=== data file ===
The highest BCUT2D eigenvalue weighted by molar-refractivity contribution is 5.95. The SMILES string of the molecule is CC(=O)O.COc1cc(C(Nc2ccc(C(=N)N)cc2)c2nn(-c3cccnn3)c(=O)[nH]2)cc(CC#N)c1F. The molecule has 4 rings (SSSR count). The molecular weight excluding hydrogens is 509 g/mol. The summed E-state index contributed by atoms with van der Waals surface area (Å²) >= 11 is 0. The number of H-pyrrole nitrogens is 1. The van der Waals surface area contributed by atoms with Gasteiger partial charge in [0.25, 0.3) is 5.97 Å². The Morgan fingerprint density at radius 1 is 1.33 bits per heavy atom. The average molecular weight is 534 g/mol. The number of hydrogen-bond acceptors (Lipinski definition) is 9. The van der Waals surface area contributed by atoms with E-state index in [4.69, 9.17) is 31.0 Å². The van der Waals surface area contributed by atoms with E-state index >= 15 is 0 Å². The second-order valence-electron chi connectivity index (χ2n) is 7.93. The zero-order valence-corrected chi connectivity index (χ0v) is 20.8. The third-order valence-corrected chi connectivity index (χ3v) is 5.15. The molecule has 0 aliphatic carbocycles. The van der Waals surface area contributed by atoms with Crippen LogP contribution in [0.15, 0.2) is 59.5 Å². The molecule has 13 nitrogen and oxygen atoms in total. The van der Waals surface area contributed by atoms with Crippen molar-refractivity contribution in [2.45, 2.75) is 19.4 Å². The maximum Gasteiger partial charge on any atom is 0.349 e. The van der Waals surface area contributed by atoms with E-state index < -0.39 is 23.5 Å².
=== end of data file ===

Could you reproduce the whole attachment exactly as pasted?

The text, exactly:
The highest BCUT2D eigenvalue weighted by molar-refractivity contribution is 5.95. The SMILES string of the molecule is CC(=O)O.COc1cc(C(Nc2ccc(C(=N)N)cc2)c2nn(-c3cccnn3)c(=O)[nH]2)cc(CC#N)c1F. The molecule has 4 rings (SSSR count). The molecular weight excluding hydrogens is 509 g/mol. The summed E-state index contributed by atoms with van der Waals surface area (Å²) >= 11 is 0. The number of H-pyrrole nitrogens is 1. The van der Waals surface area contributed by atoms with Gasteiger partial charge in [0.25, 0.3) is 5.97 Å². The Morgan fingerprint density at radius 1 is 1.33 bits per heavy atom. The average molecular weight is 534 g/mol. The number of hydrogen-bond acceptors (Lipinski definition) is 9. The van der Waals surface area contributed by atoms with E-state index in [4.69, 9.17) is 31.0 Å². The van der Waals surface area contributed by atoms with E-state index >= 15 is 0 Å². The second-order valence-electron chi connectivity index (χ2n) is 7.93. The zero-order valence-corrected chi connectivity index (χ0v) is 20.8. The third-order valence-corrected chi connectivity index (χ3v) is 5.15. The molecule has 0 aliphatic carbocycles. The van der Waals surface area contributed by atoms with Crippen LogP contribution in [0.15, 0.2) is 59.5 Å². The molecule has 13 nitrogen and oxygen atoms in total. The van der Waals surface area contributed by atoms with Crippen molar-refractivity contribution in [2.45, 2.75) is 19.4 Å². The maximum Gasteiger partial charge on any atom is 0.349 e. The van der Waals surface area contributed by atoms with E-state index < -0.39 is 23.5 Å².